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Table of Contents
Year : 2012  |  Volume : 16  |  Issue : 2  |  Page : 151-153

Metabolic syndrome leading to chronic kidney disease: An emerging threat

1 Department of Endocrinology, Seth GS Medical College and KEM Hospital, Mumbai, Maharashtra, India
2 Department of Endocrinology, Bharti Hospital and BRIDE, Karnal, Haryana, India
3 Department of Endocrinology, Department of Nephrology, Osmania General Hospital, Osmania Medical College, Hyderabad, Andhra Pradesh, India

Date of Web Publication13-Mar-2012

Correspondence Address:
Tushar R Bandgar
Department of Endocrinology, Seth GS Medical College and KEM Hospital, Mumbai
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Source of Support: None, Conflict of Interest: None

DOI: 10.4103/2230-8210.93728

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How to cite this article:
Bandgar TR, Kalra S, Sahay M. Metabolic syndrome leading to chronic kidney disease: An emerging threat. Indian J Endocr Metab 2012;16:151-3

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Bandgar TR, Kalra S, Sahay M. Metabolic syndrome leading to chronic kidney disease: An emerging threat. Indian J Endocr Metab [serial online] 2012 [cited 2021 Jun 15];16:151-3. Available from: https://www.ijem.in/text.asp?2012/16/2/151/93728

Kidney has always exerted an important role in the field of endocrinology, and "renal endocrinology" still proves to be an area of active research with new dimensions coming forth. Cardio-renal metabolic syndrome (MS), a relatively new entity, has been recognized often, which constitutes the presence of a group of interactive maladaptive factors including MS leading to kidney and heart disease, and is on a rise.

The MS is defined as a syndrome of truncal obesity, insulin resistance, elevated BP, hypertriglyceridemia, and hyperglycemia. [1] which is strongly associated with the potential development of atherosclerotic cardiovascular disease (CVD) and type 2 diabetes mellitus (T2DM). The prevalence of MS depends on age, ethnic background, and gender, and increases linearly from the age of 20 until age 50, when it plateaus. The recent data show that one-fourth to one-third of the urban population of India has MS [2],[3],[4] and has increased to 45.3%. [5],[6] MS is highly prevalent among urban Indians compared to their rural counterparts (35.2% vs. 20.6%) and is 1.5-2 times higher in women than in men. [2],[7] Interestingly, certain communities in India (e.g. the Punjabi Bhatia community in northern India) tend to have a high incidence of obesity, T2DM, and MS. [8]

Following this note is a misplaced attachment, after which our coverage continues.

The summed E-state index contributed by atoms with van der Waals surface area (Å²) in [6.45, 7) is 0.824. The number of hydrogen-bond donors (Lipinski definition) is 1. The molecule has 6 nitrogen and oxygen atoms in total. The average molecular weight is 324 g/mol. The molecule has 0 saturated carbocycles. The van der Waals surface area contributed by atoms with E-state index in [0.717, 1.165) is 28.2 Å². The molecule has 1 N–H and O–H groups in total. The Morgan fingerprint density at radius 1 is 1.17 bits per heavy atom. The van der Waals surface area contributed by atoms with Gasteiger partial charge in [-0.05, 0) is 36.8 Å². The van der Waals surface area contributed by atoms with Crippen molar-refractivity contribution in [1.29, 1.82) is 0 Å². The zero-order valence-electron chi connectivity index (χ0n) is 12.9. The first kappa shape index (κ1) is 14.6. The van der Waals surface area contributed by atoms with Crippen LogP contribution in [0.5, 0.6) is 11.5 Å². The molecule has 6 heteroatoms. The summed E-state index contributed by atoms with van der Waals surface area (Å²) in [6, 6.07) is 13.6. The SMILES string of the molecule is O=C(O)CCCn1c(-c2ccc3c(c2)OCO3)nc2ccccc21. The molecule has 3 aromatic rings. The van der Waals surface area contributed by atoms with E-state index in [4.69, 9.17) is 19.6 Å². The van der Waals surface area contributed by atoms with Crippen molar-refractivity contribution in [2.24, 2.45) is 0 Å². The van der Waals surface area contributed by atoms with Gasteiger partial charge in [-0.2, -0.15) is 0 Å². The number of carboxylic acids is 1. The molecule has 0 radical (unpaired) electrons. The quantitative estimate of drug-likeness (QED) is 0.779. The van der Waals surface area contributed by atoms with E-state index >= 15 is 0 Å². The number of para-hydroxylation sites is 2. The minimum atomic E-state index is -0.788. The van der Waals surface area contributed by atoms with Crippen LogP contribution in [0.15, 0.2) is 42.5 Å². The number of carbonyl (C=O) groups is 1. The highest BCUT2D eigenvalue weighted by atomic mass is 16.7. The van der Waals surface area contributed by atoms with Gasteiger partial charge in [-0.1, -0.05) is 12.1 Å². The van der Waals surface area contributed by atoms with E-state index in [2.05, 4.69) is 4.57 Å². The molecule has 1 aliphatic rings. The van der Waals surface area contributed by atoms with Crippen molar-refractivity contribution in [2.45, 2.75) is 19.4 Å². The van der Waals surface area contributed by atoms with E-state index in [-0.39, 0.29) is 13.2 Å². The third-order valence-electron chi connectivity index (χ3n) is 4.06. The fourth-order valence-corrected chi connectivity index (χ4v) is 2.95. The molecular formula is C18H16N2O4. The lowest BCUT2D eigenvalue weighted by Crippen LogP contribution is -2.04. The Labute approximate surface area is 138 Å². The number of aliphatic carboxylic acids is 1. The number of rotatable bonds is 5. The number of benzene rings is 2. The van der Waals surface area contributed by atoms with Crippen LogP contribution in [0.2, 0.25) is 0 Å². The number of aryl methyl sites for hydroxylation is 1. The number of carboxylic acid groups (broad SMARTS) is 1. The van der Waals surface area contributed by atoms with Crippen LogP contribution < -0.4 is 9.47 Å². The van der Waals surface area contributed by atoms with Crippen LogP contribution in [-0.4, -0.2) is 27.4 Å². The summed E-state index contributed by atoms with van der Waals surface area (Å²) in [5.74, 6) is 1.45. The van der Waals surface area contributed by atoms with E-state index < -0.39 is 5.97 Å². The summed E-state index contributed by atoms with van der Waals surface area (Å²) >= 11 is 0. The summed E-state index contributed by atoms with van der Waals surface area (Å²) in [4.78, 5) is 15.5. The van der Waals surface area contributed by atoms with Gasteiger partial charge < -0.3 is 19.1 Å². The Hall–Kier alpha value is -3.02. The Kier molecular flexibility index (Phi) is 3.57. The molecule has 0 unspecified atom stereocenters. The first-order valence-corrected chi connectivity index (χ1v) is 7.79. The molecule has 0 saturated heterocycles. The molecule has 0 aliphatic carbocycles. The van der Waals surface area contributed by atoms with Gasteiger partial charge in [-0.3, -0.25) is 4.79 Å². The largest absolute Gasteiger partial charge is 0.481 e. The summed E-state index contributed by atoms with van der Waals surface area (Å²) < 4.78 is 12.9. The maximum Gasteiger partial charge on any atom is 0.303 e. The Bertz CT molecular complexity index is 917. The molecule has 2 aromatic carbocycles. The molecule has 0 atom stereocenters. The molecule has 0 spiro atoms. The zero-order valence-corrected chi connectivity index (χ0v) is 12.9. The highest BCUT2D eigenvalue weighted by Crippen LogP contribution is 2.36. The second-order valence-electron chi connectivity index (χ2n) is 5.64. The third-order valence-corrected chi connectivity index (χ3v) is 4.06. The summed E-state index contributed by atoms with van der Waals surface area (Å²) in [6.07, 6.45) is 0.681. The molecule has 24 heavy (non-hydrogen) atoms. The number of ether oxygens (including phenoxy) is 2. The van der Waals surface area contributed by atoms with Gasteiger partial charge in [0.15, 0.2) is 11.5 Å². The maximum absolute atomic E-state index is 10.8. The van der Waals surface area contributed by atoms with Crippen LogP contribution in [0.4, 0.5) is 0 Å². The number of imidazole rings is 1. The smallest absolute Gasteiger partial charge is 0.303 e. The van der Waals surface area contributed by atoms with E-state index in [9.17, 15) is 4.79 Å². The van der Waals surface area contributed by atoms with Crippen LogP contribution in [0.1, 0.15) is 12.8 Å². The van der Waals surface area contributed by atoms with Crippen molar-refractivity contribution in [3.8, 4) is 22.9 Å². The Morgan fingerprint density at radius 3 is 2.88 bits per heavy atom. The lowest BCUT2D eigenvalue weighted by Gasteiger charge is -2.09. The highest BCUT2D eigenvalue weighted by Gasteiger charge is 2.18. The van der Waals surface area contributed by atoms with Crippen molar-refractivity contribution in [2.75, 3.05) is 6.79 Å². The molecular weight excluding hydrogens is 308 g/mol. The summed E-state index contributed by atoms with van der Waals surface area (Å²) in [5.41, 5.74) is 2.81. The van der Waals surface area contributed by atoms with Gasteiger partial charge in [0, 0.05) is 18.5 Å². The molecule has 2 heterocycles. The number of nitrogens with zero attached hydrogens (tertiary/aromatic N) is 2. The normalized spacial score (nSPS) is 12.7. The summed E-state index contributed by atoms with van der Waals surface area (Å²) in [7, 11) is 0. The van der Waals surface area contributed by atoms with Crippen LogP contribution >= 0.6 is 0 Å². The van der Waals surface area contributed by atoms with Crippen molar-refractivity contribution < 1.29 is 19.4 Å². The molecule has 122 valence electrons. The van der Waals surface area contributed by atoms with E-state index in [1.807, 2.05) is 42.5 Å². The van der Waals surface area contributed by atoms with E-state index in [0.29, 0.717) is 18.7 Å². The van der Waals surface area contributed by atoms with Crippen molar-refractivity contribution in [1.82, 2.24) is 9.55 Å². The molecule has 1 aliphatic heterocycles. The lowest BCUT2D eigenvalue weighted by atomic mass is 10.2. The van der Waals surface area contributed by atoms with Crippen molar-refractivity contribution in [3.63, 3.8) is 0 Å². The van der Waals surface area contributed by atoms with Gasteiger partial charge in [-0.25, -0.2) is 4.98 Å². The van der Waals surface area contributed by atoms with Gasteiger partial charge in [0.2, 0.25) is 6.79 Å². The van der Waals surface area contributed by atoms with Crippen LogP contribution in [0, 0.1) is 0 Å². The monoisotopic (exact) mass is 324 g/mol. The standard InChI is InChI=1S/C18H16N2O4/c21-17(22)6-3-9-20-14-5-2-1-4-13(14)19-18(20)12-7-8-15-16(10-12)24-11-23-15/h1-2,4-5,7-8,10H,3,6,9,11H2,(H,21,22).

Developing countries such as India are major reservoirs for chronic diseases (CDs), especially CVD and chronic kidney disease (CKD), with their incidence rising rapidly. [9],[10] India, with the highest incidences of diabetes and hypertension (HT) in the world, is likely to face a catastrophic CKD/end-stage renal disease (ESRD) burden, with 25-40% of its population being at risk. [11] A survey across 10 Asian countries showed that the most common cause of ESRD in 9 out of 10 countries was diabetic nephropathy and develops in 1 out of 3 diabetics worldwide. The remaining 66% of patients die from CVD prior to reaching ESRD, which contributes heavily to the burden of CVD (>30% of the global CD burden). [12] Estimated burdens of CKD in India are often conservative representations of the overall national health burdens due to lack of national renal disease registries. [13]

The association between MS and CKD in different populations varies with odds ratios (OR) ranging from 0.93 to 2.60. [14] Various definitions of MS and adjusted ORs of associated microalbuminuria [14] are as follows. Patients diagnosed to have MS by World Health Organization (WHO) 1998; [15] European Group for the Study of Insulin Resistance (EGIR) 1999; [16] National Cholesterol Education Program Adult Treatment Panel III (NCEP-ATP III) 2001; [17] International Diabetes Federation (IDF), 2005; [18] and American Heart Association (AHA) 2005 [19] had adjusted ORs (95% CI) of microalbuminuria for men: 4.44 (2.85-6.91), women: 4.16 (2.57-6.73); men: 2.62 (1.49-4.60), women: 1.80 (0.99-3.29); men: 1.99 (1.31-3.03), women: 2.21 (1.47-3.32); men: 1.51 (0.97-2.35), women: 2.29 (1.51-3.48); and men: 1.64 (1.08-2.50), women: 2.26 (1.52-3.38), respectively. High blood pressure and hyperglycemia came out to be the most powerful predictors of CKD in subjects with MS. Several population-based studies supported the effect of MS on CKD even after adjusting for the influences of diabetes, HT, age, and gender. Latest meta-analysis involving 11 studies (n = 30,146) [20] showed that MS was significantly associated with the development of estimated glomerular filtration rate (eGFR) <60 ml/min per 1.73 m 2 (OR 1.55; 95% CI 1.34, 1.80). The strength of this association seemed to increase as the number of components of MS increased (trend P value <0.02). In patients with MS, the ORs (95% CI) for development of eGFR <60 ml/min per 1.73 m 2 for individual components of MS were: elevated blood pressure 1.61 (1.29, 2.01); elevated triglycerides 1.27 (1.11, 1.46); low high-density lipoprotein (HDL) cholesterol 1.23 (1.12, 1.36); abdominal obesity 1.19 (1.05, 1.34); and impaired fasting glucose 1.14 (1.03, 1.26).